Sass Reference
Article
By Hugo Giraudel

Extend

By Hugo Giraudel

The extend feature, used with the @extend directive, is one of the key features of Sass and has played a large role in the popularization of CSS preprocessors a couple of years ago. To put it very simply, it makes it possible to tell Sass to style an element ‘A’ exactly as though it also matched a selector ‘B’. Needless to say this can end up being a valuable ally when writing modular CSS.

For a selector to extend another one, you only have to define the extended selector right after an @extend directive. If it exists, the extending selector will be added to all selectors where the extended selector belongs. Because of this, extending an over-used selector can have terrible side effects on your stylesheets.

.bar {
    color: red;
}

.baz .bar {
    color: blue;
}

.foo {
    @extend .bar;
    background: yellow;
}

The previous code snippet will be compiled as:

.bar, .foo {
    color: red;
}

.baz .bar,
.baz .foo {
    color: blue;
}

.foo {
    background: yellow;
}

As you can see, it is not the styles from the extended selector (in this case .bar) that are being printed at the @extend location. It works the other way around: the extending selector (here .foo) is being appended to all selectors including the extended selectors.

Optional flag

When extending a selector that does not exist, Sass will not silently fail; instead, it will throw an error, such as:

“.foo” failed to @extend “.bar”. The selector “.bar” was not found. Use “@extend .bar !optional” if the extend should be able to fail.

Along the same lines, when trying to extend a specific class with another specified class, Sass throws an error because there is no way to generate valid CSS from this.

a.foo {
  color: red;
}


b.bar {
  @extend .foo;
}

“b.bar” failed to @extend “.foo”. No selectors matching “.foo” could be unified with “b.bar”. Use “@extend .foo !optional” if the extend should be able to fail.

As you can see from the thrown errors, it is possible to add an !optional flag to Sass extend to make the engine silently fail when it is not possible to perform the selector extension correctly.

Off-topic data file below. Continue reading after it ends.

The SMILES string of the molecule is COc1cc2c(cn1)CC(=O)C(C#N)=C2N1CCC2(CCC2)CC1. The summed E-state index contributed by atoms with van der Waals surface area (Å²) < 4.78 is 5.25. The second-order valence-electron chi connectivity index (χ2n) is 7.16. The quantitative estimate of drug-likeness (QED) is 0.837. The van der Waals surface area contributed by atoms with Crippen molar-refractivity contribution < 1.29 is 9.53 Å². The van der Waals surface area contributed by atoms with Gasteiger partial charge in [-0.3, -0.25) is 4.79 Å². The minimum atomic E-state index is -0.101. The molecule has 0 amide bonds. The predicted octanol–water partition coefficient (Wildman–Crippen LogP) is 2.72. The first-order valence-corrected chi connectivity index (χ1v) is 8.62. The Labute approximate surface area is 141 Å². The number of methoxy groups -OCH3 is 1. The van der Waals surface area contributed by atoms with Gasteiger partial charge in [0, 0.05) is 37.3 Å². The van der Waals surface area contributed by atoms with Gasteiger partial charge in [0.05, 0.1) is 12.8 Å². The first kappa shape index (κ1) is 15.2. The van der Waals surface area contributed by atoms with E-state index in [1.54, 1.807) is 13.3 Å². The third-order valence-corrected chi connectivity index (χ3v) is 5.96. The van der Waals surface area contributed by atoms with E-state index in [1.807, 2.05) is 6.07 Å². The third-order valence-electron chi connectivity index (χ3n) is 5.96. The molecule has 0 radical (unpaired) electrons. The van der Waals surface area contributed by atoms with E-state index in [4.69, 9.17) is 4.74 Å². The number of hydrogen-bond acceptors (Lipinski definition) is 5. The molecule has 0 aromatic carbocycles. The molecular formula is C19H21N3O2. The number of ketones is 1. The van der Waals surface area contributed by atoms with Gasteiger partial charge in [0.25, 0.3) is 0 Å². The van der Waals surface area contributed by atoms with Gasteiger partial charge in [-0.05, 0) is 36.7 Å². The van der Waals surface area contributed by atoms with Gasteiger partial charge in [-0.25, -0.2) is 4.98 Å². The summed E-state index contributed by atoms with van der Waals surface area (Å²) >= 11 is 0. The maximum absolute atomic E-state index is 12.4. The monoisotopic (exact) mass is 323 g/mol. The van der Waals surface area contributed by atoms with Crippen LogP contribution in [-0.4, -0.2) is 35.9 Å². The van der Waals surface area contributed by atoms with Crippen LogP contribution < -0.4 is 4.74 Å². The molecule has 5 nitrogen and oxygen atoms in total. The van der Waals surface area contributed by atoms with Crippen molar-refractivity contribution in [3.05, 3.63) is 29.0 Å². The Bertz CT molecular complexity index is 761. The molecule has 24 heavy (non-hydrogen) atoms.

Extend in directives

Sass presents some limitations when trying to extend selectors from different contexts, such as @media or @supports. For instance, it is not possible to extend an outer selector from with a context.

@media print {
  .foo {
    @extend .bar;
  }
}

.bar {
  color: red;
}

This Sass sample throws the following error when compiling:

You may not @extend an outer selector from within @media. You may only @extend selectors within the same directive. From “@extend .bar” on line 3.

It might look dull that Sass cannot perform such a standard action but it actually makes sense when you think about it. What would you expect from such a code sample? It is very hard to say, and any implementation would be likely to create confusion to one developer or another.

Since .foo lives in a different scope, it would be fairly odd to simply move it to a completely different scope.

On the other hand, it is perfectly fine to extend a selector of a different Sass context from a selector at root level, like so:

@media print {
  .foo {
    color: red;
  }
}

.bar {
  @extend .foo;
}

In this case, Sass has no problem in generating valid and meaningful CSS. Indeed, we want .bar to be styled as if it was .foo. That means we want .bar to be red for print stylesheets. There is no possible confusion here.

Example

.message {
    padding: 0.5em;
    border: 1px solid rgba(0, 0, 0, 0.1);
    font-weight: bold;
}

.message-error {
    @extend .message;
    color: red;
}

.message-valid {
    @extend .message;
    color: green;
}

.message-warning {
    @extend .message;
    color: orange;
}

.message-info {
    @extend .message;
    color: blue;
}

Engine compatibility

The extend directive is fully compatible across all Sass engines, although LibSass happens to be wrong when using @extend is deeply nested selectors.

Furthermore, LibSass kind of supports cross-@media extends (in an incorrect way though) while Sass deliberately does not support using @extend between different media contexts.

I strongly recommend you to keep @extend usages to simple cases and to avoid extending across various media contexts in order to prevent any unexpected behaviour.